Tag Archives: layoff

4 Easy Ways To Help The Jobseeker In Your Life

1) Show interest
When a job seeker is feeling discouraged or “less than,” a simple question about how they are doing with their search can make a big difference.  Don’t dismiss or minimize their progress. Get across that you know that they are more than their occupation/employment status.

2) Offer assistance, not advice (unless asked)
It’s a fine line between being helpful and being aggressive. You may have great job search suggestions to offer, but if they are presented in a way that is perceived as being pushy, they won’t be taken into consideration. Pressuring someone never works. For spouses – this isn’t to say you can’t say something if they are obviously slacking, but find out first WHY they are not focusing on their search and make a plan together going forward. For friends – besides being there to listen, communicate to them that you care, have had success with a certain resume format in the past (for example) and are there to lend a hand.

3) Play a part in their search
This can take many forms:
– help with a mock interview or phone screen – you ask the questions
– proofread their resume/cover letter
– see if you have any social media connections at their target company

4) Provide a break 
Make this time a “no job search talk” zone. Seek out low cost activities:
– take a walk
– rent a funny movie
– play a board game
– try a new recipe
– go to the library

While these may seem like common sense tips, it can be easy to overlook the obvious – especially during such a stressful time. Looking for a job is an emotional journey for everyone – not just the job seeker. It impacts the spouse/partner, children, siblings, friends, and so on down the line.

What about you? Have you ever helped a loved one during their job search? What worked? What didn’t?

Looking for more job search advice? Check out this post: 4 Ways To Rise Above Job Search Rejection.

A version of this post originally appeared on LinkedIn.

Photo credit: mrpruen at FreeDigitalPhotos.net

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Oldcastle is North America’s largest manufacturer of building products and materials. With more than 2,000 locations throughout North America, we are in constant pursuit of the next generation of successful decision makers, leaders and problem solvers. Learn more about joining the Oldcastle team HERE.

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Light at the end of a layoff – 5 life lessons learned

tunnel

Have you ever experienced a layoff? Did it make you stronger? Sometimes, it can help to hear what others have gone through to know that you are not alone. Below, one of the members of our recruiting office shares her story and insights that may help you as a job seeker, even if you’ve never experienced a lay off.

“Back in 2000, I finally got the courage to go for what I thought was my dream job – as a copywriter at a web development firm. At first, it was. They had cool clients like Jolt Cola (which meant FREE, super caffeinated soda for all employees), creative people to work with, a modern office with up-to-date equipment, higher salaries and stock options. Nine months later, as the dot.com boom crashed, 20% of us were let go – most in the marketing department. The company had hired too many people (and kept on hiring) without enough clients. The stock options I negotiated – worthless. My fun, new job? Gone in what seemed like an instant. It was a crushing blow.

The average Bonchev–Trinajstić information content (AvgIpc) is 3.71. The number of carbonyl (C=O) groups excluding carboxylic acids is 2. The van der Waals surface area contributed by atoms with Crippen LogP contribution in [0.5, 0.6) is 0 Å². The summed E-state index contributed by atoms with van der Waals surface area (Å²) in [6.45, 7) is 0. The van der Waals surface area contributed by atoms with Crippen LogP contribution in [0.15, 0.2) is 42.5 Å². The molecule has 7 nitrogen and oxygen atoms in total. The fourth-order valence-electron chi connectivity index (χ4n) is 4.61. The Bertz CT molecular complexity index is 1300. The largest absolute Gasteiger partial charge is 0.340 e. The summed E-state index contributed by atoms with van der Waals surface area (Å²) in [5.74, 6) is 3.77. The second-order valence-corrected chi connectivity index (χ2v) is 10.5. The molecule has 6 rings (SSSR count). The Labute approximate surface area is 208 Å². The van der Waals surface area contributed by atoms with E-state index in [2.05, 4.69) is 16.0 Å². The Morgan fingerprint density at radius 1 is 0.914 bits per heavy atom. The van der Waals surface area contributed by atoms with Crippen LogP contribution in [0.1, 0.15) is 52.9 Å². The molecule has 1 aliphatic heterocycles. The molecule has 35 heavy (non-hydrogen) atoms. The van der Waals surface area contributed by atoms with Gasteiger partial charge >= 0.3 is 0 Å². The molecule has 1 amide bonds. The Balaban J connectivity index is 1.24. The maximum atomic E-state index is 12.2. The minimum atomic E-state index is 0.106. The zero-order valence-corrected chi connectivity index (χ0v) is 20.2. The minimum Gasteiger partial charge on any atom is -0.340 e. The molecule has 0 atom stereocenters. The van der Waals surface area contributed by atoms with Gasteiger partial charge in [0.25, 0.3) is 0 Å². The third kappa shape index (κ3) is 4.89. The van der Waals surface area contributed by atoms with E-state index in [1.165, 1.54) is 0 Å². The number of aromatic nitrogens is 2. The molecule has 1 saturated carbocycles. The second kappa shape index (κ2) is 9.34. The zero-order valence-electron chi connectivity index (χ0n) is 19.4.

Two months later, I landed a contract job as a communications specialist for a global telecommunications firm. It wasn’t my ideal gig, but, if it went permanent, would lead to a 20% bump in pay. Unfortunately, three months later, all contracts were let go. At that point, I was just numb – here we go again! I actually felt worse for the non contract employees at the same company who I knew would be losing their jobs within that next year. 

Don’t get me wrong, I never want to be laid off again. But, being laid off did teach me valuable life lessons that I still carry with me to this day:” 

1) The Grass is not always greener
Before being laid off in 2001, I worked at a not for profit. Back then, I bemoaned the lower pay and lack of more exciting clients. However, more excitement, “cool clients” and other superficial perks don’t mean a thing when you’re out of a job. At the time, I was so eager to start a new job that I ignored red flags. Taking a new job is always a risk. Don’t let your excitement to jump ship cloud your judgment.

2) Having a 6 month emergency fund is not optional
During my brief period of unemployment, money was tight. I got very little severance from the web firm and none from the contract job. Between those two layoffs, I was only out of work for about four months. Even with unemployment (which, let’s be real, is not much), it was rough. Start off by saving fifty bucks a month if you have to – whatever it takes to have cash on hand for the unexpected. You really will need that cushion.

3) Keep your network growing – not just when you’re out of work
LinkedIn, Facebook and other social media didn’t even exist in 2001. All I had was email to keep in touch with my other unemployed colleagues. I also met up with people face-to-face. You can’t always hide behind a computer screen. Force yourself to get out there. Networking is not just for when you lose your job. By keeping a healthy network, those people will be there when you need them the most. Remember, it’s a give and take, so be willing to help them out as well.